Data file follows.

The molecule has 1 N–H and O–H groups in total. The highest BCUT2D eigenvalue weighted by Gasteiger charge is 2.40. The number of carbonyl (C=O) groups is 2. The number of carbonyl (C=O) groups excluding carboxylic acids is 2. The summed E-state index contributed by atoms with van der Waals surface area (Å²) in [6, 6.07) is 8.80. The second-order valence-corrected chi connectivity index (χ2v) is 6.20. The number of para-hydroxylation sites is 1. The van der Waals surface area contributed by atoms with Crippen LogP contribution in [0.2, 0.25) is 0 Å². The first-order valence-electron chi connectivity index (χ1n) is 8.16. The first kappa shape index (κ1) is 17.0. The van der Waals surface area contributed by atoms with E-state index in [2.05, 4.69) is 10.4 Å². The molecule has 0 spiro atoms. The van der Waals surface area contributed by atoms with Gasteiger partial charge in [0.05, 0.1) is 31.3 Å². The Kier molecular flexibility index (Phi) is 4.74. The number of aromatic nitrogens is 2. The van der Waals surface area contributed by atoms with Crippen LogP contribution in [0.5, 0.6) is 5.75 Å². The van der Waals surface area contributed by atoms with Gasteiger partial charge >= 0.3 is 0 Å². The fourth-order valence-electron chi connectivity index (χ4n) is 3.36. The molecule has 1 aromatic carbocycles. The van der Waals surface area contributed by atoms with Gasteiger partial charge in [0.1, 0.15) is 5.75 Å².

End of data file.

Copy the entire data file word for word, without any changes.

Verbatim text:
The molecule has 1 N–H and O–H groups in total. The highest BCUT2D eigenvalue weighted by Gasteiger charge is 2.40. The number of carbonyl (C=O) groups is 2. The number of carbonyl (C=O) groups excluding carboxylic acids is 2. The summed E-state index contributed by atoms with van der Waals surface area (Å²) in [6, 6.07) is 8.80. The second-order valence-corrected chi connectivity index (χ2v) is 6.20. The number of para-hydroxylation sites is 1. The van der Waals surface area contributed by atoms with Crippen LogP contribution in [0.2, 0.25) is 0 Å². The first-order valence-electron chi connectivity index (χ1n) is 8.16. The first kappa shape index (κ1) is 17.0. The van der Waals surface area contributed by atoms with E-state index in [2.05, 4.69) is 10.4 Å². The molecule has 0 spiro atoms. The van der Waals surface area contributed by atoms with Gasteiger partial charge in [0.05, 0.1) is 31.3 Å². The Kier molecular flexibility index (Phi) is 4.74. The number of aromatic nitrogens is 2. The van der Waals surface area contributed by atoms with Crippen LogP contribution in [0.5, 0.6) is 5.75 Å². The van der Waals surface area contributed by atoms with Gasteiger partial charge >= 0.3 is 0 Å². The fourth-order valence-electron chi connectivity index (χ4n) is 3.36. The molecule has 1 aromatic carbocycles. The van der Waals surface area contributed by atoms with Gasteiger partial charge in [0.1, 0.15) is 5.75 Å².